Similarly misguided is plaintiff's argument regarding the January 1981 Letter. To reiterate, plaintiffs argue that because the obligations of parties to a facially unambiguous contract are determined solely by the terms of the contract itself rather than by reference to extrinsic evidence, "this Court should construe the terms expressed in the instrument itself (the INA letter dated January 5, 1981) and ignore INA's proffer of extrinsic evidence meant to demonstrate INA's unexpressed intent." Id. As defendant correctly states, this "pretense is absurd, if not disingenuous. . . ." Id. at 6-7.
Although it is true that extrinsic evidence is inadmissible to determine the obligations of parties to a facially unambiguous contract, there is no question that the contract at issue in this dispute is the GASC/AEG Contract signed November 20, 1979, not the January 1981 Letter. Plaintiff, through its submissions to this Court, actually highlights this fact: (1) plaintiff's Complaint refers only to the Contract, not the January 1981 Letter, see, generally, (Complaint); (2) plaintiff's memorandum of law specifically concedes that the relevant contract is the GASC/AEG Contract dated November 20, 1979, (Pltf.'s Memo at 9-10); and (3) plaintiff does not even suggest that the January 1981 Letter is the relevant contract until its Reply Memorandum. See, generally, id. (containing no suggestion that the January 1981 Letter is the relevant contract); see (Pltf.'s Reply at 14-19.) The January 1981 Letter, on the other hand, is precisely the type of extrinsic document the review of which is beyond this Court's scope of examination under relevant New York contract law. This Court thus finds that plaintiff's claims regarding the January 1981 Letter are meritless, disingenuous, and wholly unsupported in law.
Plaintiff's equitable estoppel claim is equally untenable. The law is clear that "the principle of estoppel permits recovery only when 'a representation of fact made to a party who relies thereon with the right to so rely may not be denied by the party making the representation if such denial would result in injury or damage to the relying party." Donnelly v. Bank of New York Co., Inc. 801 F. Supp. 1247, 1253 (S.D.N.Y. 1992) (internal citations omitted); 1 Williston on Contracts § 139, at 600 (3d ed. 1957); see also, Travellers Int'l AG v. Trans World Airlines, Inc., 722 F. Supp. 1087, 1099 (S.D.N.Y. 1989).
Plaintiff's estoppel claims fail to meet this standard. Plaintiff submits no competent evidence that it relied on any correspondence regarding the Bonds as a basis for proceeding with the Contract. Plaintiff's only offerings on this issue are affidavits from Dr. Ahmed Abdel Ghaffar ("Ghaffar"), see (Pltf.'s Reply at 20-22 (citing only affidavits of Dr. Ahmed Abdel Ghaffar in support of its reliance claim)), an employee of the Egyptian government. Federal Rule of Procedure 56(e) states that affidavits submitted either in support of or opposition to a motion for summary judgment "shall be made on personal knowledge." Fed. R. Civ. P. 56(e). This Court finds that Ghaffar's Affidavits violate this Rule.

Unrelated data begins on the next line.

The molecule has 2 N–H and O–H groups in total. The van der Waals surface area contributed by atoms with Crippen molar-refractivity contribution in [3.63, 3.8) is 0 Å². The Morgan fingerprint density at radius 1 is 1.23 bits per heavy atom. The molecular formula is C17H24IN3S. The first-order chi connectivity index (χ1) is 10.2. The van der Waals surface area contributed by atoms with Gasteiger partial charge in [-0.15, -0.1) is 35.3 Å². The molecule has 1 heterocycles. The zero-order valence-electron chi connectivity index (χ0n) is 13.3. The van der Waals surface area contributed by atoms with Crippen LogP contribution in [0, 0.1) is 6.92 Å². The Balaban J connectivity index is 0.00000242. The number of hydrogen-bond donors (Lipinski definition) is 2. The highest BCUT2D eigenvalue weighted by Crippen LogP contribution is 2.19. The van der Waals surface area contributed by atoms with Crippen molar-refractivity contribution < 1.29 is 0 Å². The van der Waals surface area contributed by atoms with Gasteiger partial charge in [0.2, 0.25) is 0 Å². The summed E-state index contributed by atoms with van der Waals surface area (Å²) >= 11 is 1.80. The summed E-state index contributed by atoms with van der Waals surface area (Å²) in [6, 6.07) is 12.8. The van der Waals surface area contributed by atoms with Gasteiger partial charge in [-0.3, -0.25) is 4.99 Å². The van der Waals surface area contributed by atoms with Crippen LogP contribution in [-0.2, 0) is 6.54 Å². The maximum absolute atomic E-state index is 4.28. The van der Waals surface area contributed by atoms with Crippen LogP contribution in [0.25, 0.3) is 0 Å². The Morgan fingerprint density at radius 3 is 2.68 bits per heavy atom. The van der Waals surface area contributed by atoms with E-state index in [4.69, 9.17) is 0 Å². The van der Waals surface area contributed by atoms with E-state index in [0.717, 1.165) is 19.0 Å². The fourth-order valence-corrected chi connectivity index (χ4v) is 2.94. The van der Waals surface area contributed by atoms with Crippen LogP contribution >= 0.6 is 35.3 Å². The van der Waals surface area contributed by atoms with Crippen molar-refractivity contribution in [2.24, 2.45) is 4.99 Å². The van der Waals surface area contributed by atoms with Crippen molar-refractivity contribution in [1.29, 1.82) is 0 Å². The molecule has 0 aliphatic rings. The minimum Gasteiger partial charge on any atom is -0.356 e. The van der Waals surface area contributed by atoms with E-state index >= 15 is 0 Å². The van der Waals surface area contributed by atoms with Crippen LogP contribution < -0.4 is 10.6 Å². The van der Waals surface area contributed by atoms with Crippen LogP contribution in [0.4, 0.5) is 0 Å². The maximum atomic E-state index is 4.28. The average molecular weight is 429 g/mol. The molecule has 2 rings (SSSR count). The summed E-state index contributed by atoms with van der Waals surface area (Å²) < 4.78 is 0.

For instance, although Ghaffar states that he "presently" is Chairman of the Egyptian Ministry of Agriculture and "has occupied positions of responsibility in the Egyptian Government since 1979, (Reply Affidavit of Dr. Ahmed Abdel Ghaffar, General Auth. for Supply Commodities, Cairo, Egypt v. Insurance Co. of North America, 89 Civ. 6046 ("Ghaffar Reply") P 2 (Oct. 27, 1993)), he does not state that he occupied a position of responsibility in either the Ministry of Agriculture or the GASC during the time that either the Contract or the Bonds were executed. Id. ; (Affidavit of Dr. Ahmed Abdel Ghaffar, General Auth. for Supply Commodities, Cairo, Egypt v. Insurance Co. of North America, 89 Civ. 6046 ("Ghaffar Aff." (Sept. 14, 1992).) He further makes no representation that he participated in GASC's decisions to go forward with the Contract and accept the Bonds, that he personally relied on any representations by defendant on behalf of GASC, or even that he has direct, first-hand knowledge of any of the events underlying the instant dispute. See, generally, (Ghaffar Aff.); (Ghaffar Reply.)
Moreover, plaintiff's own contemporaneously created documents undercut plaintiff's reliance claims. For instance, the May 5, 1981, letter from GASC's Legal Consultant and Project Manager M.A. El Saadany ("Saadany") makes clear that GASC did not rely on INA's representations regarding the Bonds' compliance with Article 9 of the Contract. (Letter from M.A. El Saadany, Legal Consultant and Project Manager, General Auth. for Supply Commodities, to J. Wess Tribble, Assistant Director Industry and Trade, C.S. Agency for International Development, Cairo, A.R.E. ("Saadany Letter") (May 5, 1981).) On the contrary, the May 1981 Letter reveals that plaintiff relied on AID's opinion of INA's representations. In the May 1981 Letter, Saadany states as follows:
On receiving [the January 1981 Letter] we requested the opinion of U.S. AID and we received a letter from Mr. M. Haggar [sic], Legal Advisor of U.S. AID in Cairo.
The letter of Mr. Hagar dated Jan. 19, 1981 clearly indicated that the bonds, by their express terms, were conditional bonds which are not in compliance with the contract, and then Mr. Hagar said: